Donald Trump’s suggestion that the decades-old “One China” policy could be used as a bargaining chip to win future trade concessions from China is a brash negotiating ploy loyal viewers of “The Apprentice” might appreciate.

Yet for U.S. executives with big economic stakes in Greater China, that kind of bravado poses huge forward risks if the president-elect is anywhere near serious. Any move to elevate the international status of Taiwan, which China views as a renegade province, would likely elicit an immediate and forceful response and endanger a two-way trade relationship that reached $627 billion in 2015.

China has obvious leverage of its own: namely, the $145 billion in planes, computers, machinery, chemical and agricultural products and array of services that U.S. companies imported from the mainland in 2015. Beijing also has enormous clout over Taiwan, whose economy is steadily becoming intertwined with the mainland.

Beyond slapping outright tariffs on incoming American goods, Chinese leaders also have far more subtle weapons at their disposal, such as selective enforcement of anti-monopoly laws, business regulations and government procurement tenders that can quickly tilt the playing field to European and Asian rivals of U.S. multinationals. The U.S. ran a $337 billion trade deficit with China last year.

“People feel off-balance right now. When there is a sour relationship between the U.S. and China, everyone is affected,” said Kenneth Jarrett, president of the American Chamber of Commerce in Shanghai. “State-owned enterprises in China have considerable purchasing power and they’ll be influenced by the government tone, or get specific directives, to avoid American businesses. People will try to read Beijing’s mood and that’ll shape economic activity.”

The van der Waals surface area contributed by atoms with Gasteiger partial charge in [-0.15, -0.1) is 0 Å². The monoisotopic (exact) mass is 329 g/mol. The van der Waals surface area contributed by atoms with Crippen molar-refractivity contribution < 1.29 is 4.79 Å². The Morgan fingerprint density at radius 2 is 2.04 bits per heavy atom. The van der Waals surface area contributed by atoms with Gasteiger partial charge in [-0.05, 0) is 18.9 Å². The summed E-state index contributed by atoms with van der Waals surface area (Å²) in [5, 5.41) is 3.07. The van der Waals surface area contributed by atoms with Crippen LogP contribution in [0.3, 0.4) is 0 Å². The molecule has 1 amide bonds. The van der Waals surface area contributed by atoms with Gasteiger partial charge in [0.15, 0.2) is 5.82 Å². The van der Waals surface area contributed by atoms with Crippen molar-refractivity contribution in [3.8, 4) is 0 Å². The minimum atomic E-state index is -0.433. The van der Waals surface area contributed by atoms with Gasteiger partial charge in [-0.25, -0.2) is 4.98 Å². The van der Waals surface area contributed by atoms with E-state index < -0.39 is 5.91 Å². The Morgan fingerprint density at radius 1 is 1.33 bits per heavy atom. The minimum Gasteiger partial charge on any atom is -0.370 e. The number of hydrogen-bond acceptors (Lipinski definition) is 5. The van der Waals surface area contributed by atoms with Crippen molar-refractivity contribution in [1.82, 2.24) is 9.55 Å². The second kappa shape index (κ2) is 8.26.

Brash Talk

American executives, not to mention their Chinese counterparts, fear the business impact of Trump’s cavalier talk of upending the long-standing One China policy, in which the U.S. severed formal diplomatic ties with Taiwan in 1979 and recognized the People’s Republic of China.

Optimists hope Trump’s China policy will become more nuanced once he’s in office. “The talk of the U.S. shifting its recognition to Taiwan seems likely to be just talk,” said David Dollar, a senior fellow at the Brookings Institution in Washington and former U.S. Treasury attache to Beijing. “If the U.S. goes down that road, other countries are definitely not going to follow.”

Already, Chinese billionaire Wang Jianlin, chairman of the Dalian Wanda Group Co., has said that the jobs of his 20,000 U.S. employees would be in jeopardy in the event of a trade war, speaking at a recent conference in Beijing. “To deal with Trump’s threats, China has a full toolbox,” warned an editorial last week in the Global Times, a newspaper published by the state-run People’s Daily group and known for its hawkish, nationalist tone.

Among the most vulnerable would be Silicon Valley tech giants with extensive supply networks in Asia, particularly Taiwan. “Technology companies are quite nervous,” said Eric Huang, a board member of the Monte Jade Science and Technology Association in Silicon Valley who is also chief executive of a startup accelerator.